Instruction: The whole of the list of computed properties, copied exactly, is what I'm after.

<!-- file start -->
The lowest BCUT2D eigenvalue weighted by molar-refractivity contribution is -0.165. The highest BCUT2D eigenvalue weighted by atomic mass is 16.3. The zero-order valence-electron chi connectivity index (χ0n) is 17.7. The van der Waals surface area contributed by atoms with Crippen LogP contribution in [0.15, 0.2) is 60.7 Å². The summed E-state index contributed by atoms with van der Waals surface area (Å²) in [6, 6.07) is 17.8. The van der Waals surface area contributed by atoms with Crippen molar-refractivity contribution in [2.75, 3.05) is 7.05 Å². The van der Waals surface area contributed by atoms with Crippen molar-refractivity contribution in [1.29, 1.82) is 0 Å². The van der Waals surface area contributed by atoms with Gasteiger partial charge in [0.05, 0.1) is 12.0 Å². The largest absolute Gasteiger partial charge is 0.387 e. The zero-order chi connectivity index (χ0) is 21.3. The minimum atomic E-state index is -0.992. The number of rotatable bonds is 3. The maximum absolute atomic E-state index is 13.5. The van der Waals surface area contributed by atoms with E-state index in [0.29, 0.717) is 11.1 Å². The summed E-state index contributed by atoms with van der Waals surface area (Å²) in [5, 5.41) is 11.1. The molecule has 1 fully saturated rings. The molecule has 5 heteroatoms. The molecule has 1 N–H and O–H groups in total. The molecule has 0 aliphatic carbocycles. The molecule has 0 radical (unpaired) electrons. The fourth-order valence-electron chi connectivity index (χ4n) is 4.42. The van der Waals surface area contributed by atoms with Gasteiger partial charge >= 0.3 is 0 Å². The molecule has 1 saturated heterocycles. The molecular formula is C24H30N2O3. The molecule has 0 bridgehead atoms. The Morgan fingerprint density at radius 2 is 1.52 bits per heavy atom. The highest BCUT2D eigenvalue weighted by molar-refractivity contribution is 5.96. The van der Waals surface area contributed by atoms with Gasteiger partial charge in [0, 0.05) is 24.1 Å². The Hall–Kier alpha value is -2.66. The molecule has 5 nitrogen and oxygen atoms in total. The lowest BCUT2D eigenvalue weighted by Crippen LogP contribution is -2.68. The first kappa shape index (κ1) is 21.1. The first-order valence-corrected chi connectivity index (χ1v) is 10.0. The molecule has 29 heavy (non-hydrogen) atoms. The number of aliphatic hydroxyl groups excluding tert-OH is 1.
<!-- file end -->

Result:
The lowest BCUT2D eigenvalue weighted by molar-refractivity contribution is -0.165. The highest BCUT2D eigenvalue weighted by atomic mass is 16.3. The zero-order valence-electron chi connectivity index (χ0n) is 17.7. The van der Waals surface area contributed by atoms with Crippen LogP contribution in [0.15, 0.2) is 60.7 Å². The summed E-state index contributed by atoms with van der Waals surface area (Å²) in [6, 6.07) is 17.8. The van der Waals surface area contributed by atoms with Crippen molar-refractivity contribution in [2.75, 3.05) is 7.05 Å². The van der Waals surface area contributed by atoms with Crippen molar-refractivity contribution in [1.29, 1.82) is 0 Å². The van der Waals surface area contributed by atoms with Gasteiger partial charge in [0.05, 0.1) is 12.0 Å². The largest absolute Gasteiger partial charge is 0.387 e. The zero-order chi connectivity index (χ0) is 21.3. The minimum atomic E-state index is -0.992. The number of rotatable bonds is 3. The maximum absolute atomic E-state index is 13.5. The van der Waals surface area contributed by atoms with E-state index in [0.29, 0.717) is 11.1 Å². The summed E-state index contributed by atoms with van der Waals surface area (Å²) in [5, 5.41) is 11.1. The molecule has 1 fully saturated rings. The molecule has 5 heteroatoms. The molecule has 1 N–H and O–H groups in total. The molecule has 0 aliphatic carbocycles. The molecule has 0 radical (unpaired) electrons. The fourth-order valence-electron chi connectivity index (χ4n) is 4.42. The van der Waals surface area contributed by atoms with Gasteiger partial charge >= 0.3 is 0 Å². The molecule has 1 saturated heterocycles. The molecular formula is C24H30N2O3. The molecule has 0 bridgehead atoms. The Morgan fingerprint density at radius 2 is 1.52 bits per heavy atom. The highest BCUT2D eigenvalue weighted by molar-refractivity contribution is 5.96. The van der Waals surface area contributed by atoms with Gasteiger partial charge in [0, 0.05) is 24.1 Å². The Hall–Kier alpha value is -2.66. The molecule has 5 nitrogen and oxygen atoms in total. The lowest BCUT2D eigenvalue weighted by Crippen LogP contribution is -2.68. The first kappa shape index (κ1) is 21.1. The first-order valence-corrected chi connectivity index (χ1v) is 10.0. The molecule has 29 heavy (non-hydrogen) atoms. The number of aliphatic hydroxyl groups excluding tert-OH is 1.